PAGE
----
And something needs to be done. The NYPD is a disgrace. 

  • Taxpayer

    Congratulations to the NYPD for finally ending all crime and quality of life issues everywhere! Why else would so many officers devote their time, equipment, and resources to escorting a bike ride unless there is truly nothing better for them to do?

  • Myob1776

    What is the NYPD going to do when bike share is active and another 10,000 bikes (times X number of rides/day) hit the streets?  They really need to get their act together.  

  • Mattyciii

    Here’s my take-away: never ride in NYC on roads with a bike lane. Instead, ride somewhere else. And take the full lane, as the law allows.

  • Anonymous

    @c44dc01f8107c1b33104b538f33b734d:disqus : as this incident shows, it doesn’t matter what the law allows. The police could still stop you, arguing that the law requires you to ride at the extreme right. Which is not what the law says, but what do they care? I don’t remember the exact wording, but the law basically says ride as far right as practicable and safe.

  • Imagine how much safer we’d all be if drivers had to spend a night in jail for exceeding the speed limit, failing to yield to pedestrians in a crosswalk or passing cyclists without due care.
    (All things that are actually illegal, unlike this bike lane nonsense.)

  • Cberthet

    the council should pass a law against discrimation based on mode of transportation .

  • Also a taxpayer

    This is so infuriating.  The problem isn’t just the police, it’s the law itself.  Why should the law ever require bikes to move over to the right?  

    We’re talking about public space here — for everyone, not just cars.  We cyclists also pay for these streets.  Why should there ever be any restrictions on how we use them?  

  • Anonymous


  • Anonymous

    Luckily he wasn’t wearing any distracting garment such as a mini-skirt.
    At least he wasn’t tackled either.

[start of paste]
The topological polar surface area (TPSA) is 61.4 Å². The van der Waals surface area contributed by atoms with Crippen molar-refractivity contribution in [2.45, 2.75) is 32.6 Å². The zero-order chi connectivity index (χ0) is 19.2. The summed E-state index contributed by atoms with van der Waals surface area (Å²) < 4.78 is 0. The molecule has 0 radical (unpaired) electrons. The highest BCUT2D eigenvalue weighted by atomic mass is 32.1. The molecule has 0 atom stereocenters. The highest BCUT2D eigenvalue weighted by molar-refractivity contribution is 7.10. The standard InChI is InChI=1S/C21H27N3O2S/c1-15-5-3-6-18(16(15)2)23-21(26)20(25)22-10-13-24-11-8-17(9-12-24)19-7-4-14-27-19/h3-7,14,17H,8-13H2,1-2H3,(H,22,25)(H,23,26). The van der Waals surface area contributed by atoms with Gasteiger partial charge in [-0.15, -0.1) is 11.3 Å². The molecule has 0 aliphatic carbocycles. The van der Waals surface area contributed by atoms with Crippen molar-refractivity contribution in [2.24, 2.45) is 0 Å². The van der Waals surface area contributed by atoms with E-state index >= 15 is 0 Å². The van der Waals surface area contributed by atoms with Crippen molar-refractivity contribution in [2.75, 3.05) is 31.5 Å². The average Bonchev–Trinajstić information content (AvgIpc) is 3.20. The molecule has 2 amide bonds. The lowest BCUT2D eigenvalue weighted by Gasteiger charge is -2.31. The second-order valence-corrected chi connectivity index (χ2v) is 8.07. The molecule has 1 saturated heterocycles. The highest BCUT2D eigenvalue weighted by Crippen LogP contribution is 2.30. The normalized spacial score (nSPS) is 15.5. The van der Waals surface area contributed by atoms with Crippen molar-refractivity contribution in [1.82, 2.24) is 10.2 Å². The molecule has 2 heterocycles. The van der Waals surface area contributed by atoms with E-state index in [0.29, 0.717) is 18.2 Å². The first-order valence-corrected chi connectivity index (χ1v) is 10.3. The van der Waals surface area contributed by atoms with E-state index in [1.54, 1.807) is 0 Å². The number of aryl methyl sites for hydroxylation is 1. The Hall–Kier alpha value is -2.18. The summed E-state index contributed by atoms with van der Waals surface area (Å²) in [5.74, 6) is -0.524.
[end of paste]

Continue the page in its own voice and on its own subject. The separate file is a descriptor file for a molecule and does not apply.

• Tallycyclist

    “What is it about riding a bike that makes someone such a tempting target for police harassment?”  

    Quite simply, cyclists are still a minority group in the US, and one that isn’t always looked highly upon by everyone.  To many non-cyclists, the impression of a cyclists  is one of two types:  the poor who have no other options or the sporty athletic racers, neither of which these people will ever aspire to become by choice.  Furthermore, considering the recent initiatives occurring in several major US cities to transform the city-scape to be more people-friendly, I think the advent of cycling is being perceived as a threat to those who drive, more than ever before.  This is irregardless of whether any changes will be made to the infrastructure.  If no change, they will have to start “sharing” space with more cyclists and drive more attentively (such an impossible task being imposed on them right?) and if change occurs, it likely means they will physically lose space to “another” group.  Drivers are use to not having to yield, to share the road or even to drive carefully all the time.  Our drivers ed. is a practically a joke and the traffic engineering is so outdated and biased towards motorists that the system is setting up much potential for conflict and accidents.  I bet these policemen who harass cyclists probably among the motorist group that doesn’t want to lose its sovereignty on the roads.  And as I said earlier, cyclists are a minority group that has yet to achieve the same amount of sympathies and support as some other minority groups.  Injustice still happens to the unfortunate ones in the other groups, but then the social consequences tend to be greater.  Cycling is growing in the US, ever so slightly, but it’s still got a long ways to go before cycling gains the same status in the realm of transport like in Holland or Denmark.